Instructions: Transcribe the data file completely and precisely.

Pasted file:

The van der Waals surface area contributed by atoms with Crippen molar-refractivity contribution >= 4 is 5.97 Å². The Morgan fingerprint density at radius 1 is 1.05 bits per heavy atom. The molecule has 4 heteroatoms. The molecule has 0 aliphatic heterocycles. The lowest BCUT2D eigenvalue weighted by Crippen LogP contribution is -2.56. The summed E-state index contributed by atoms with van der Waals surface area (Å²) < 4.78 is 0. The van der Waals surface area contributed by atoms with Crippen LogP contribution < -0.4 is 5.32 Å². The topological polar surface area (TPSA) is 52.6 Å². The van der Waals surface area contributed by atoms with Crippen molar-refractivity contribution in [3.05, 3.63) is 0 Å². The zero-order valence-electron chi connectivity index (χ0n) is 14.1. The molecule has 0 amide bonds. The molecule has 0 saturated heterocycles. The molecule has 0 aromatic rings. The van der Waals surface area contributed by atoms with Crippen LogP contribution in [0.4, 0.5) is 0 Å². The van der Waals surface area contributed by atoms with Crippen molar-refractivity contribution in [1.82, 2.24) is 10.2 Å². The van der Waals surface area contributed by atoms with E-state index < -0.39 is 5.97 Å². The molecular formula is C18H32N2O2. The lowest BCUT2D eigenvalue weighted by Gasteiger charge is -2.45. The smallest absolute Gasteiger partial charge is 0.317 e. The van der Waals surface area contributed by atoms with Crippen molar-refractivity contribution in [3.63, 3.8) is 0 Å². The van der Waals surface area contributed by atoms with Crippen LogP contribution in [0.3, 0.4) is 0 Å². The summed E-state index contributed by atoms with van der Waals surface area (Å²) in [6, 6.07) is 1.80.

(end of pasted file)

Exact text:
The van der Waals surface area contributed by atoms with Crippen molar-refractivity contribution >= 4 is 5.97 Å². The Morgan fingerprint density at radius 1 is 1.05 bits per heavy atom. The molecule has 4 heteroatoms. The molecule has 0 aliphatic heterocycles. The lowest BCUT2D eigenvalue weighted by Crippen LogP contribution is -2.56. The summed E-state index contributed by atoms with van der Waals surface area (Å²) < 4.78 is 0. The van der Waals surface area contributed by atoms with Crippen LogP contribution < -0.4 is 5.32 Å². The topological polar surface area (TPSA) is 52.6 Å². The van der Waals surface area contributed by atoms with Crippen molar-refractivity contribution in [3.05, 3.63) is 0 Å². The zero-order valence-electron chi connectivity index (χ0n) is 14.1. The molecule has 0 amide bonds. The molecule has 0 saturated heterocycles. The molecule has 0 aromatic rings. The van der Waals surface area contributed by atoms with Crippen LogP contribution in [0.4, 0.5) is 0 Å². The van der Waals surface area contributed by atoms with Crippen molar-refractivity contribution in [1.82, 2.24) is 10.2 Å². The van der Waals surface area contributed by atoms with E-state index < -0.39 is 5.97 Å². The molecular formula is C18H32N2O2. The lowest BCUT2D eigenvalue weighted by Gasteiger charge is -2.45. The smallest absolute Gasteiger partial charge is 0.317 e. The van der Waals surface area contributed by atoms with Crippen molar-refractivity contribution in [3.63, 3.8) is 0 Å². The van der Waals surface area contributed by atoms with Crippen LogP contribution in [0.3, 0.4) is 0 Å². The summed E-state index contributed by atoms with van der Waals surface area (Å²) in [6, 6.07) is 1.80.